Verb3rd Person singular (he, she, it)

Third-person Singular Spelling Exercise

The next exercise invites students to put the verbs in brackets in the correct present simple tense form:

2. Complete the sentences with the correct form of the verbs.

  1. Mary… (swim) at the pool every weekend.
  2. The sun… (rise) in the east every morning.
  3. The students… (study) for exams in the library.
  4. The dog… (bark) when someone knocks on the door.
  5. Alex… (write) a journal every night.
  6. The bus… (arrive) at the station on time.
  7. My parents… (visit) their friends every Sunday.
  8. The clock… (tick) loudly in the silent room.
  9. The chef… (prepare) delicious meals for the restaurant.
  10. I… (take) a walk in the park after dinner.

For honing skills in the negative forms of the present simple, two exercises are provided. The initial exercise is receptive, enabling students to select from the options: do, does, don’t, or doesn’t. In the second exercise, students are prompted to transform verbs in brackets into their respective negative forms.

3. Choose the correct option.

  1. She don’t / doesn’t like spicy food.
  2. We don’t / doesn’t watch horror movies.
  3. The cat don’t / doesn’t sleep on the sofa.
  4. I don’t / doesn’t wear glasses.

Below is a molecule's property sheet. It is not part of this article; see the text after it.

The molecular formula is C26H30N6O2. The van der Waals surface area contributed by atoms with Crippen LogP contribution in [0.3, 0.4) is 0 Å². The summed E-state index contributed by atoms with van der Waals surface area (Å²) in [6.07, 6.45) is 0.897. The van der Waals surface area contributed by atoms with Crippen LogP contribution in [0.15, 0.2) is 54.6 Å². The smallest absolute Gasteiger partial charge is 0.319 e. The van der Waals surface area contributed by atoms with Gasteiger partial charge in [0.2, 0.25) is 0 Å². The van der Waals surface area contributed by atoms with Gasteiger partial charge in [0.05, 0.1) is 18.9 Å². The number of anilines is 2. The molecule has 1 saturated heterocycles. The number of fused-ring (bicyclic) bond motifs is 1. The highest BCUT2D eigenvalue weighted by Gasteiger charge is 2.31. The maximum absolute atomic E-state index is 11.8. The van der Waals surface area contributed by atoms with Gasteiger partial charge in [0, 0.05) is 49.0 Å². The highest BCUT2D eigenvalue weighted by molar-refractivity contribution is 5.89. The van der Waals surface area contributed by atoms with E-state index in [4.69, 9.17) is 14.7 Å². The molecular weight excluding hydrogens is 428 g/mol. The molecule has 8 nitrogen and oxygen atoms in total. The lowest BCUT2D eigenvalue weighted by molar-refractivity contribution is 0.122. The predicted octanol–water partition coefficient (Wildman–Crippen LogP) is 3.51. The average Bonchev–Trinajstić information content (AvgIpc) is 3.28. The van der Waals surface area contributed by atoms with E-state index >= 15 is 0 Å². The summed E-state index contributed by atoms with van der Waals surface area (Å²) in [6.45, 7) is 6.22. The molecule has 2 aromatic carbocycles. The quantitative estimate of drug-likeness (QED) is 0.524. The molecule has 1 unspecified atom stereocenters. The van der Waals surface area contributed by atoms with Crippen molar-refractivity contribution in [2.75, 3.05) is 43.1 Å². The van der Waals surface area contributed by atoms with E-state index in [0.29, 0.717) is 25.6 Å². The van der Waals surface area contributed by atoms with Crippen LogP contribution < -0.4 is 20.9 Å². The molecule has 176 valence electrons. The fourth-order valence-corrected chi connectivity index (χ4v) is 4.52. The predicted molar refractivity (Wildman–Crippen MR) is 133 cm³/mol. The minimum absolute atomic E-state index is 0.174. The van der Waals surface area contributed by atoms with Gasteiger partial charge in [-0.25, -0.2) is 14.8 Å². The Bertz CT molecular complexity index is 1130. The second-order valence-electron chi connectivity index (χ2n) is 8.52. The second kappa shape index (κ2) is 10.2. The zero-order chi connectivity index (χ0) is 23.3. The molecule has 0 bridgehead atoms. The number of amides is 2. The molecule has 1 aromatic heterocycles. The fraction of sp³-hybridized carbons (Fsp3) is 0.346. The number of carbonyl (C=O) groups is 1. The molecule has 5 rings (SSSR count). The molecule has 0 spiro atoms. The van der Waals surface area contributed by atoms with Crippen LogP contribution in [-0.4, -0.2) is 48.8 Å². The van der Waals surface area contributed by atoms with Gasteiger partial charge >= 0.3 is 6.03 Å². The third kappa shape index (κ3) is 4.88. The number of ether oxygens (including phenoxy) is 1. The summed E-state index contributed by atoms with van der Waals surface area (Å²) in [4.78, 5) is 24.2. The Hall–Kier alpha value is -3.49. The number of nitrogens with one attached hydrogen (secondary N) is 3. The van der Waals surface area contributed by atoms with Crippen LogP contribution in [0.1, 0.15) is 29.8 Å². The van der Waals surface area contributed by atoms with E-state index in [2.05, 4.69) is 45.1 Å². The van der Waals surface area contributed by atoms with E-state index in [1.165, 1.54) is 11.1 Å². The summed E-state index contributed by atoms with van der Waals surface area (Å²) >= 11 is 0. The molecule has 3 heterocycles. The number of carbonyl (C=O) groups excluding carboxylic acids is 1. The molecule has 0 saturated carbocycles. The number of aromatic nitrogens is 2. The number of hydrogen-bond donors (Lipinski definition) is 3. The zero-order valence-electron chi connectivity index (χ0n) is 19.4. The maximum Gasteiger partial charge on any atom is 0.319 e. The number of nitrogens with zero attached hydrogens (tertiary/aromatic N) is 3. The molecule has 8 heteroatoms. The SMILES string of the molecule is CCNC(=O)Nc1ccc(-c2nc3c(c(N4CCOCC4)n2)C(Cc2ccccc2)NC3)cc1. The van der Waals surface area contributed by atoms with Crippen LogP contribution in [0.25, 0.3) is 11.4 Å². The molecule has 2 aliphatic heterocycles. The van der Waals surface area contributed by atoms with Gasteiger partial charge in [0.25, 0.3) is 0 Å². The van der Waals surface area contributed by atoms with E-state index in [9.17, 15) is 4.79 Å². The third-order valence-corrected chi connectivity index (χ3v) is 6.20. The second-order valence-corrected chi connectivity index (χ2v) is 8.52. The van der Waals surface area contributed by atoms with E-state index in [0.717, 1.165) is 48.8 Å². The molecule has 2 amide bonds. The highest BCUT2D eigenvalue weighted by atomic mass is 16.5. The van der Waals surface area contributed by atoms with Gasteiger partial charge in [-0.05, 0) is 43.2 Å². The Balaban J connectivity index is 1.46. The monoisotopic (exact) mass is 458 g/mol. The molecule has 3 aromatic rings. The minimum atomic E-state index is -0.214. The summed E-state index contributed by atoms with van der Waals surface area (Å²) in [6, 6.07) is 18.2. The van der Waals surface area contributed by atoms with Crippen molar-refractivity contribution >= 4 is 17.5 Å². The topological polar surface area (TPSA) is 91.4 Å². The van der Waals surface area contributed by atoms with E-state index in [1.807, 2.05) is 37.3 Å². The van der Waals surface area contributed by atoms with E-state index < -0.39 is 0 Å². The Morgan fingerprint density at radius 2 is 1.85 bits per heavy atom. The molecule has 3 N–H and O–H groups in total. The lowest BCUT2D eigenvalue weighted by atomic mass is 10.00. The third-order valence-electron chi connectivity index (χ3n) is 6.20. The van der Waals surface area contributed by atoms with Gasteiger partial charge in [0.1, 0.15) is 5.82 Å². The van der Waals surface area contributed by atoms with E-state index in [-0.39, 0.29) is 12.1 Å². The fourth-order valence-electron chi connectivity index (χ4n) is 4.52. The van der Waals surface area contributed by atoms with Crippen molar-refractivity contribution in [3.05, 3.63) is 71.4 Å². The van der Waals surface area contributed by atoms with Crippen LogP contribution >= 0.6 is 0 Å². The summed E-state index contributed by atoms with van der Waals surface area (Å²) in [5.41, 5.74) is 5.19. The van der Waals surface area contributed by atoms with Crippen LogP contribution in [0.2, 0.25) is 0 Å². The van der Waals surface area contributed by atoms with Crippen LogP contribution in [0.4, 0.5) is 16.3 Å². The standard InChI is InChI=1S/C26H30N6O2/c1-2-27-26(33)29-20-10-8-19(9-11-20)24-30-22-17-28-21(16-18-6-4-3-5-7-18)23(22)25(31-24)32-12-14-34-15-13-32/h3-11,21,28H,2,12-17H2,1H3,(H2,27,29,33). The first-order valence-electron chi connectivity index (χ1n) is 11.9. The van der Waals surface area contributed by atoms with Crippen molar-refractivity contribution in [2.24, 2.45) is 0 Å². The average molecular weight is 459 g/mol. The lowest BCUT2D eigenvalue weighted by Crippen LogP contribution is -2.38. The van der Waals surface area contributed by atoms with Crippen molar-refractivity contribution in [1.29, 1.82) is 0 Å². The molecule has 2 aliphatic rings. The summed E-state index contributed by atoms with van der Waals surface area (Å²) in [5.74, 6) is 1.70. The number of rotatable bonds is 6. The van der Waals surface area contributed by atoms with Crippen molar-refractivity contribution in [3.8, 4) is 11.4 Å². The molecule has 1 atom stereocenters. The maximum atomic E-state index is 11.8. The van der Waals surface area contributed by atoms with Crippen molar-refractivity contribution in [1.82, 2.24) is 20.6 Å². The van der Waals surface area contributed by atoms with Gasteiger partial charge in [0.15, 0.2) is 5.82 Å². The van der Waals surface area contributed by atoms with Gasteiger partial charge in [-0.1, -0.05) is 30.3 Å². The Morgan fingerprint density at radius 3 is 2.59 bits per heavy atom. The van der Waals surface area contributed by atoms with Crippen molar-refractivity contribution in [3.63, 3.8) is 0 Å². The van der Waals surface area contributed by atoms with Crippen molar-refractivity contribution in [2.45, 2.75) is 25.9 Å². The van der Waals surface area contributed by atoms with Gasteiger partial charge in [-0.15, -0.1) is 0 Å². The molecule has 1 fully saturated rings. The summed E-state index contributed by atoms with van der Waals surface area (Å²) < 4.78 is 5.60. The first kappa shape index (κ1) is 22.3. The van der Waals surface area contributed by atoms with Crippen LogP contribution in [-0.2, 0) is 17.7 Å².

5. They don’t / doesn’t speak French.
  6. My grandparents don’t / doesn’t use smartphones.
  7. The train don’t / doesn’t arrive on time.
  8. My sister don’t / doesn’t play the piano.
  9. The flowers don’t / doesn’t need much water.
  10. He don’t / doesn’t enjoy shopping.

4. Fill in the gaps with the negative forms of the present simple of the verbs in brackets.

  1. My brother… (not / enjoy) spicy food.
  2. The cat… (not / sleep) on the bed.
  3. We.. (not / visit) museums on weekends.
  4. John… (not / forget) his keys at home.
  5. Sarah… (not / play) video games.
  6. The baby… (not / cry) during the night.
  7. They… (not / believe) in ghosts.
  8. The dog… (not / bark) at strangers.
  9. My friends… (not / appreciate) loud music.
  10. The teacher… (not / assign) homework on Fridays.

After ample practice with negative forms, it’s time to engage students in honing their skills with interrogative forms. This involves two exercises: the first prompts students to arrange sentences into the correct interrogative form, while the second exercise combines practice in both interrogative and negative sentences in the simple present.